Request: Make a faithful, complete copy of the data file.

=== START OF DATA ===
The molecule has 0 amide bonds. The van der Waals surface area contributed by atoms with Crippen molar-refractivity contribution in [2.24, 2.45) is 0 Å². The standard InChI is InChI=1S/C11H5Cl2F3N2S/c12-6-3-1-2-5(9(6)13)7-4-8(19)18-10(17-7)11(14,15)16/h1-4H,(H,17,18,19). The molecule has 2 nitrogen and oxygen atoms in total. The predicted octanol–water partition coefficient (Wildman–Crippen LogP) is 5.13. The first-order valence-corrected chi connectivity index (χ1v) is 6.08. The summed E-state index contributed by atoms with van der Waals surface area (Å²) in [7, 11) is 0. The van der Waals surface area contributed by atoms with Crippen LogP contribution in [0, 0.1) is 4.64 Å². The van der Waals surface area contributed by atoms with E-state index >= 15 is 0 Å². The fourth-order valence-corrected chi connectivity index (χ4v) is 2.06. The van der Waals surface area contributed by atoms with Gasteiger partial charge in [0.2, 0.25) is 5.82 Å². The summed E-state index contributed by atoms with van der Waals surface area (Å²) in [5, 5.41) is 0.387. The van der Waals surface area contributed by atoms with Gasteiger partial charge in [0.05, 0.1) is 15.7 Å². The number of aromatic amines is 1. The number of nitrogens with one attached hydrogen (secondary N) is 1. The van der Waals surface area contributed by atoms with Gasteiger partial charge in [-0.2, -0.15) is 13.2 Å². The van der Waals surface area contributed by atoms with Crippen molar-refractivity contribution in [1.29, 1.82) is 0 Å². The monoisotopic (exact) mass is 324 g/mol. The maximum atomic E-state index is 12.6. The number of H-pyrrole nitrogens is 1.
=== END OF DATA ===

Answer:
The molecule has 0 amide bonds. The van der Waals surface area contributed by atoms with Crippen molar-refractivity contribution in [2.24, 2.45) is 0 Å². The standard InChI is InChI=1S/C11H5Cl2F3N2S/c12-6-3-1-2-5(9(6)13)7-4-8(19)18-10(17-7)11(14,15)16/h1-4H,(H,17,18,19). The molecule has 2 nitrogen and oxygen atoms in total. The predicted octanol–water partition coefficient (Wildman–Crippen LogP) is 5.13. The first-order valence-corrected chi connectivity index (χ1v) is 6.08. The summed E-state index contributed by atoms with van der Waals surface area (Å²) in [7, 11) is 0. The van der Waals surface area contributed by atoms with Crippen LogP contribution in [0, 0.1) is 4.64 Å². The van der Waals surface area contributed by atoms with E-state index >= 15 is 0 Å². The fourth-order valence-corrected chi connectivity index (χ4v) is 2.06. The van der Waals surface area contributed by atoms with Gasteiger partial charge in [0.2, 0.25) is 5.82 Å². The summed E-state index contributed by atoms with van der Waals surface area (Å²) in [5, 5.41) is 0.387. The van der Waals surface area contributed by atoms with Gasteiger partial charge in [0.05, 0.1) is 15.7 Å². The number of aromatic amines is 1. The number of nitrogens with one attached hydrogen (secondary N) is 1. The van der Waals surface area contributed by atoms with Gasteiger partial charge in [-0.2, -0.15) is 13.2 Å². The van der Waals surface area contributed by atoms with Crippen molar-refractivity contribution in [1.29, 1.82) is 0 Å². The monoisotopic (exact) mass is 324 g/mol. The maximum atomic E-state index is 12.6. The number of H-pyrrole nitrogens is 1.